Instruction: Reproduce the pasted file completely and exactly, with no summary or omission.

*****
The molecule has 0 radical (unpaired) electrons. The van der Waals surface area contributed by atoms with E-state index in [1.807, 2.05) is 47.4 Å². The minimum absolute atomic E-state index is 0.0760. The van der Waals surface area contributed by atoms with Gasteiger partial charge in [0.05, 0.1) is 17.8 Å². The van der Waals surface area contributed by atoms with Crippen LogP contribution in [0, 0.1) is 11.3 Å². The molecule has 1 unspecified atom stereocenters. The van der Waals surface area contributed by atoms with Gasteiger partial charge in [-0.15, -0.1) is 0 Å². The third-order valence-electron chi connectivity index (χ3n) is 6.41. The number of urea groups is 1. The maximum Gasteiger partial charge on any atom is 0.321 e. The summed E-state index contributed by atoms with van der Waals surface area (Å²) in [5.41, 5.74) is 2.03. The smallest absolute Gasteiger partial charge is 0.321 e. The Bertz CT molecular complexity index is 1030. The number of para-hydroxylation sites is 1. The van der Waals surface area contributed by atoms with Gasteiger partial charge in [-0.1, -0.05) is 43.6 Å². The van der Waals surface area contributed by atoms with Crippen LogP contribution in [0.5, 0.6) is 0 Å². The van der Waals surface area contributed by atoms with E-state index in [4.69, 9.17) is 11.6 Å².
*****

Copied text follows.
The molecule has 0 radical (unpaired) electrons. The van der Waals surface area contributed by atoms with E-state index in [1.807, 2.05) is 47.4 Å². The minimum absolute atomic E-state index is 0.0760. The van der Waals surface area contributed by atoms with Gasteiger partial charge in [0.05, 0.1) is 17.8 Å². The van der Waals surface area contributed by atoms with Crippen LogP contribution in [0, 0.1) is 11.3 Å². The molecule has 1 unspecified atom stereocenters. The van der Waals surface area contributed by atoms with Gasteiger partial charge in [-0.15, -0.1) is 0 Å². The third-order valence-electron chi connectivity index (χ3n) is 6.41. The number of urea groups is 1. The maximum Gasteiger partial charge on any atom is 0.321 e. The summed E-state index contributed by atoms with van der Waals surface area (Å²) in [5.41, 5.74) is 2.03. The smallest absolute Gasteiger partial charge is 0.321 e. The Bertz CT molecular complexity index is 1030. The number of para-hydroxylation sites is 1. The van der Waals surface area contributed by atoms with Gasteiger partial charge in [-0.1, -0.05) is 43.6 Å². The van der Waals surface area contributed by atoms with Crippen LogP contribution in [0.5, 0.6) is 0 Å². The van der Waals surface area contributed by atoms with E-state index in [4.69, 9.17) is 11.6 Å².